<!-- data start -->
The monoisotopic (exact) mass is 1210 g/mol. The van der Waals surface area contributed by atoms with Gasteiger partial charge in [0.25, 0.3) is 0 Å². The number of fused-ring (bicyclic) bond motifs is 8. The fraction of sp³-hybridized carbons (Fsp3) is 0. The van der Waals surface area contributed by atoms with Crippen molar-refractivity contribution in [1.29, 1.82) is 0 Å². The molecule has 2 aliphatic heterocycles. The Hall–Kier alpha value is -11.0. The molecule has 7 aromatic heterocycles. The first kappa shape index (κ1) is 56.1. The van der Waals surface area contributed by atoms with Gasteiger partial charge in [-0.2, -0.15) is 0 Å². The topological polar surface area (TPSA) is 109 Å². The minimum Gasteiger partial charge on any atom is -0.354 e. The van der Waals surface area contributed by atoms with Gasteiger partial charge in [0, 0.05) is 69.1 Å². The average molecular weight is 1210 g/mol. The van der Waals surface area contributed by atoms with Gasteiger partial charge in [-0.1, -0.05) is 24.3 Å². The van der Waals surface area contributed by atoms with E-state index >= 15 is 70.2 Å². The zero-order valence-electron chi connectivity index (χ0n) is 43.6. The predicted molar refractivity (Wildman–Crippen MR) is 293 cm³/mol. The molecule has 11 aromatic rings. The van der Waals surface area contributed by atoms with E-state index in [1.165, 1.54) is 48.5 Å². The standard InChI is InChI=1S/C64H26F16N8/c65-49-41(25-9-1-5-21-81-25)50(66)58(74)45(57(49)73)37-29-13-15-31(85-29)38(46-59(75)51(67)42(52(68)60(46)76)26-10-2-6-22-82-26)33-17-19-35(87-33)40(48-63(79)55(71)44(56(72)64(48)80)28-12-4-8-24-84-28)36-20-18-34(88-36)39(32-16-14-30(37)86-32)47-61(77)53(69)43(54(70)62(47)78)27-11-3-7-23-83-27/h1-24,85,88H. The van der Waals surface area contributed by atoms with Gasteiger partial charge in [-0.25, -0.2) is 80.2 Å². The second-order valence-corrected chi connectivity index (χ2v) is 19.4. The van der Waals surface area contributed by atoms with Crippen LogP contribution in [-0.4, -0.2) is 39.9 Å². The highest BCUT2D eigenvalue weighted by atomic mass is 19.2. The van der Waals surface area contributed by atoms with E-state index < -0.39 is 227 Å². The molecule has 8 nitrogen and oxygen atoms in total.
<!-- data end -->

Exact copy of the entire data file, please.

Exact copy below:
The monoisotopic (exact) mass is 1210 g/mol. The van der Waals surface area contributed by atoms with Gasteiger partial charge in [0.25, 0.3) is 0 Å². The number of fused-ring (bicyclic) bond motifs is 8. The fraction of sp³-hybridized carbons (Fsp3) is 0. The van der Waals surface area contributed by atoms with Crippen molar-refractivity contribution in [1.29, 1.82) is 0 Å². The molecule has 2 aliphatic heterocycles. The Hall–Kier alpha value is -11.0. The molecule has 7 aromatic heterocycles. The first kappa shape index (κ1) is 56.1. The van der Waals surface area contributed by atoms with Gasteiger partial charge in [-0.2, -0.15) is 0 Å². The topological polar surface area (TPSA) is 109 Å². The minimum Gasteiger partial charge on any atom is -0.354 e. The van der Waals surface area contributed by atoms with Gasteiger partial charge in [0, 0.05) is 69.1 Å². The average molecular weight is 1210 g/mol. The van der Waals surface area contributed by atoms with Gasteiger partial charge in [-0.1, -0.05) is 24.3 Å². The van der Waals surface area contributed by atoms with E-state index >= 15 is 70.2 Å². The zero-order valence-electron chi connectivity index (χ0n) is 43.6. The predicted molar refractivity (Wildman–Crippen MR) is 293 cm³/mol. The molecule has 11 aromatic rings. The van der Waals surface area contributed by atoms with E-state index in [1.165, 1.54) is 48.5 Å². The standard InChI is InChI=1S/C64H26F16N8/c65-49-41(25-9-1-5-21-81-25)50(66)58(74)45(57(49)73)37-29-13-15-31(85-29)38(46-59(75)51(67)42(52(68)60(46)76)26-10-2-6-22-82-26)33-17-19-35(87-33)40(48-63(79)55(71)44(56(72)64(48)80)28-12-4-8-24-84-28)36-20-18-34(88-36)39(32-16-14-30(37)86-32)47-61(77)53(69)43(54(70)62(47)78)27-11-3-7-23-83-27/h1-24,85,88H. The van der Waals surface area contributed by atoms with Gasteiger partial charge in [-0.25, -0.2) is 80.2 Å². The second-order valence-corrected chi connectivity index (χ2v) is 19.4. The van der Waals surface area contributed by atoms with Crippen LogP contribution in [-0.4, -0.2) is 39.9 Å². The highest BCUT2D eigenvalue weighted by atomic mass is 19.2. The van der Waals surface area contributed by atoms with E-state index < -0.39 is 227 Å². The molecule has 8 nitrogen and oxygen atoms in total.